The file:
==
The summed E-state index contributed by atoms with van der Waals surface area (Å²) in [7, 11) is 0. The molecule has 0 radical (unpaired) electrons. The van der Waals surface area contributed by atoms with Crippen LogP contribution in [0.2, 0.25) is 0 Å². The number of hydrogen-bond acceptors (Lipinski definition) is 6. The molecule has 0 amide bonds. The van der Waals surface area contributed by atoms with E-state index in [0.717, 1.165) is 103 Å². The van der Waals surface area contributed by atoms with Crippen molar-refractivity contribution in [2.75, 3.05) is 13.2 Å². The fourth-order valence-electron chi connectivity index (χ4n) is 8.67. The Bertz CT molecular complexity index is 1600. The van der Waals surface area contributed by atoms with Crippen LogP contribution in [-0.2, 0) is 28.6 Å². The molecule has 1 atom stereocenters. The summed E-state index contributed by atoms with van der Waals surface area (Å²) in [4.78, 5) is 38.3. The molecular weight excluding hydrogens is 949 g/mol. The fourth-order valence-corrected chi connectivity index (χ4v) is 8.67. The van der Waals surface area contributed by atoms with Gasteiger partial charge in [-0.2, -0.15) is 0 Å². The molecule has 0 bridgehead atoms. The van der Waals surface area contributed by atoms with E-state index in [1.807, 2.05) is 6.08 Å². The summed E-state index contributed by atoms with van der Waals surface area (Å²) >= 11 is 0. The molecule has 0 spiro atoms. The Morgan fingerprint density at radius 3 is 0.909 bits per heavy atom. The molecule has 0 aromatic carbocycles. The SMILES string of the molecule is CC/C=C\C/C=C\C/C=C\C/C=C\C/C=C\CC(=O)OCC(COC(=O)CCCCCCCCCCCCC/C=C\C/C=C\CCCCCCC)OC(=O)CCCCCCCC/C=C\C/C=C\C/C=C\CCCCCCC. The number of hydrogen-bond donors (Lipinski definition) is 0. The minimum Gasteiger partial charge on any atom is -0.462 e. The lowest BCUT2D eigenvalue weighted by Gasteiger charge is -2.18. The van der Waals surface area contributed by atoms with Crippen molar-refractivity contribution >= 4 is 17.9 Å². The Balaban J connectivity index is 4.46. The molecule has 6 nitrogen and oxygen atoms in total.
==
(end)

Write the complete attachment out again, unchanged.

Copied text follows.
The summed E-state index contributed by atoms with van der Waals surface area (Å²) in [7, 11) is 0. The molecule has 0 radical (unpaired) electrons. The van der Waals surface area contributed by atoms with Crippen LogP contribution in [0.2, 0.25) is 0 Å². The number of hydrogen-bond acceptors (Lipinski definition) is 6. The molecule has 0 amide bonds. The van der Waals surface area contributed by atoms with E-state index in [0.717, 1.165) is 103 Å². The van der Waals surface area contributed by atoms with Crippen molar-refractivity contribution in [2.75, 3.05) is 13.2 Å². The fourth-order valence-electron chi connectivity index (χ4n) is 8.67. The Bertz CT molecular complexity index is 1600. The van der Waals surface area contributed by atoms with Crippen LogP contribution in [-0.2, 0) is 28.6 Å². The molecule has 1 atom stereocenters. The summed E-state index contributed by atoms with van der Waals surface area (Å²) in [4.78, 5) is 38.3. The molecular weight excluding hydrogens is 949 g/mol. The fourth-order valence-corrected chi connectivity index (χ4v) is 8.67. The van der Waals surface area contributed by atoms with Gasteiger partial charge in [-0.2, -0.15) is 0 Å². The molecule has 0 bridgehead atoms. The van der Waals surface area contributed by atoms with E-state index in [1.807, 2.05) is 6.08 Å². The summed E-state index contributed by atoms with van der Waals surface area (Å²) >= 11 is 0. The molecule has 0 spiro atoms. The Morgan fingerprint density at radius 3 is 0.909 bits per heavy atom. The molecule has 0 aromatic carbocycles. The SMILES string of the molecule is CC/C=C\C/C=C\C/C=C\C/C=C\C/C=C\CC(=O)OCC(COC(=O)CCCCCCCCCCCCC/C=C\C/C=C\CCCCCCC)OC(=O)CCCCCCCC/C=C\C/C=C\C/C=C\CCCCCCC. The number of hydrogen-bond donors (Lipinski definition) is 0. The minimum Gasteiger partial charge on any atom is -0.462 e. The lowest BCUT2D eigenvalue weighted by Gasteiger charge is -2.18. The van der Waals surface area contributed by atoms with Crippen molar-refractivity contribution >= 4 is 17.9 Å². The Balaban J connectivity index is 4.46. The molecule has 6 nitrogen and oxygen atoms in total.